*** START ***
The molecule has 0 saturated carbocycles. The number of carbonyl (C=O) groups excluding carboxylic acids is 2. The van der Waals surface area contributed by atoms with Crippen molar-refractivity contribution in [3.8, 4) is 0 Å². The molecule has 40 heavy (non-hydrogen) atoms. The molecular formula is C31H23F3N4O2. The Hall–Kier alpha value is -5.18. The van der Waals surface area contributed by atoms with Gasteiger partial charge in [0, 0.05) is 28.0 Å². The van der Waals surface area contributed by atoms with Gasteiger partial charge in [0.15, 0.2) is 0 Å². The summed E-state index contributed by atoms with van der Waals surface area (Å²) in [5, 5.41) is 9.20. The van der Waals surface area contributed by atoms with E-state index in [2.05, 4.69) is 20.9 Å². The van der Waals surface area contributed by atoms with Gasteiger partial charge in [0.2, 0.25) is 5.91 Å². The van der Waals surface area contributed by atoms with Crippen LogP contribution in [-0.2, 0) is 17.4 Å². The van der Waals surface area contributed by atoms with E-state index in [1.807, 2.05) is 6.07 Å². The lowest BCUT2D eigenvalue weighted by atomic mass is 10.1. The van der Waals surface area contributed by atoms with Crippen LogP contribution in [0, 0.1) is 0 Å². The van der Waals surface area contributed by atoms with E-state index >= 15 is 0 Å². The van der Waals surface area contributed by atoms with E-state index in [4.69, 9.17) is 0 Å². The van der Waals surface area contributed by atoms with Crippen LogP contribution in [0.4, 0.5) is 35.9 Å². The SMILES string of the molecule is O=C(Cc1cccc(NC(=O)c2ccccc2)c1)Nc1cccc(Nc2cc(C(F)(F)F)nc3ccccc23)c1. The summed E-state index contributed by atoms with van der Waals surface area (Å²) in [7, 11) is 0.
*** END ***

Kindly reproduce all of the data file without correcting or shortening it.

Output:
The molecule has 0 saturated carbocycles. The number of carbonyl (C=O) groups excluding carboxylic acids is 2. The van der Waals surface area contributed by atoms with Crippen molar-refractivity contribution in [3.8, 4) is 0 Å². The molecule has 40 heavy (non-hydrogen) atoms. The molecular formula is C31H23F3N4O2. The Hall–Kier alpha value is -5.18. The van der Waals surface area contributed by atoms with Gasteiger partial charge in [0, 0.05) is 28.0 Å². The van der Waals surface area contributed by atoms with Gasteiger partial charge in [0.15, 0.2) is 0 Å². The summed E-state index contributed by atoms with van der Waals surface area (Å²) in [5, 5.41) is 9.20. The van der Waals surface area contributed by atoms with E-state index in [2.05, 4.69) is 20.9 Å². The van der Waals surface area contributed by atoms with Gasteiger partial charge in [0.2, 0.25) is 5.91 Å². The van der Waals surface area contributed by atoms with Crippen LogP contribution in [-0.2, 0) is 17.4 Å². The van der Waals surface area contributed by atoms with E-state index in [1.807, 2.05) is 6.07 Å². The lowest BCUT2D eigenvalue weighted by atomic mass is 10.1. The van der Waals surface area contributed by atoms with Crippen LogP contribution in [0, 0.1) is 0 Å². The van der Waals surface area contributed by atoms with E-state index >= 15 is 0 Å². The van der Waals surface area contributed by atoms with E-state index in [4.69, 9.17) is 0 Å². The van der Waals surface area contributed by atoms with Crippen LogP contribution in [0.4, 0.5) is 35.9 Å². The SMILES string of the molecule is O=C(Cc1cccc(NC(=O)c2ccccc2)c1)Nc1cccc(Nc2cc(C(F)(F)F)nc3ccccc23)c1. The summed E-state index contributed by atoms with van der Waals surface area (Å²) in [7, 11) is 0.